Also, there is a significant the chance of suicide. The attempted suicide rate among transsexuals is incredibly high. The attempted suicide rate for American society as a whole is 1 in 9,090.(5) For transsexuals the attempted suicide rate is one in five.(6) 
While Steve did think of suicide, he never considered it seriously. He figured there was always something to live for, even in the worst of his situations. Then again, he had a very good childhood and was always safe: an optimal environment for mental health. 
To have some understanding of what Steve is going through, Phebe came up with a metaphor that works for her. Here is part of a post from her December 24, 2007 journal entry that explains it:
…It was suggested I try to imagine myself as being suddenly perceived as male. It's impossible for me to do that. I could no more imagine myself to be male as I could to be black, Jewish, gay, etc. I'm simply not and don't have those experiences upon which to draw. It has the added distinction of cheapening the hardships and issues those people have faced/are facing/will face, since I can only apply my faulty and incomplete empathy to it. (Plus, there are people who just couldn't possibly bring themselves to try to empathize.)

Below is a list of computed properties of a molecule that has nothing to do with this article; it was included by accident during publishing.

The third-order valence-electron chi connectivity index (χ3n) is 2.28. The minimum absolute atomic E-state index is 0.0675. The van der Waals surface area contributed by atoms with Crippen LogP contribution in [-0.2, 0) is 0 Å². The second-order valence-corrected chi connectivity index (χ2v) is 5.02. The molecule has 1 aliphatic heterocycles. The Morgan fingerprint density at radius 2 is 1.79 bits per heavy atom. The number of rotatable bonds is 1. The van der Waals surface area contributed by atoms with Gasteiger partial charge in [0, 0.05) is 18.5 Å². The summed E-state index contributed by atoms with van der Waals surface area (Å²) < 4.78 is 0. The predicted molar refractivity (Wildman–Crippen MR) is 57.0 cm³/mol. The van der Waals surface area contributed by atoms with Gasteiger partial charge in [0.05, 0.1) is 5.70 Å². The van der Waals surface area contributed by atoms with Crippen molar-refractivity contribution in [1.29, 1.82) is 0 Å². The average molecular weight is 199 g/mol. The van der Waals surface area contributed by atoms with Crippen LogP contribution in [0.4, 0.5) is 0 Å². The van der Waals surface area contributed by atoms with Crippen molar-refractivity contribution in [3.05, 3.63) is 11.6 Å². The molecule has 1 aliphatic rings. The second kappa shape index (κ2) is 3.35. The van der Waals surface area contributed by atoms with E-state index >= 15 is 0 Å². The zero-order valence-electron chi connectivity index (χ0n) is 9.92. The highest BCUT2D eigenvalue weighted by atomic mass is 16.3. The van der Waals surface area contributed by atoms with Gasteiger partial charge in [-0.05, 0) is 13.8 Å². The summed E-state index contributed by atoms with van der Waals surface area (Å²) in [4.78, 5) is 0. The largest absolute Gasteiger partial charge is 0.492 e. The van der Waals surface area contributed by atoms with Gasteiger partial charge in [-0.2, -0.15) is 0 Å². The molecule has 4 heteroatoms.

Instead, I came up with the analogy of a rabbit… They're cute, innocuous, and ubiquitous.
It's like having your human brain put into a rabbit's body. Every time you twitch your nose, put a paw up, wiggle your tail, or munch on carrots, you feel/see/hear that you're not who you should be. I can imagine that it would suck for me to be trapped in a rabbit's body. I would not be able to do the things I normally do, and people would look really oddly at me and never believe a word I said if I tried to explain (assuming we can suspend disbelief enough to say that I could get the vocal cords to work well enough to communicate with human speech).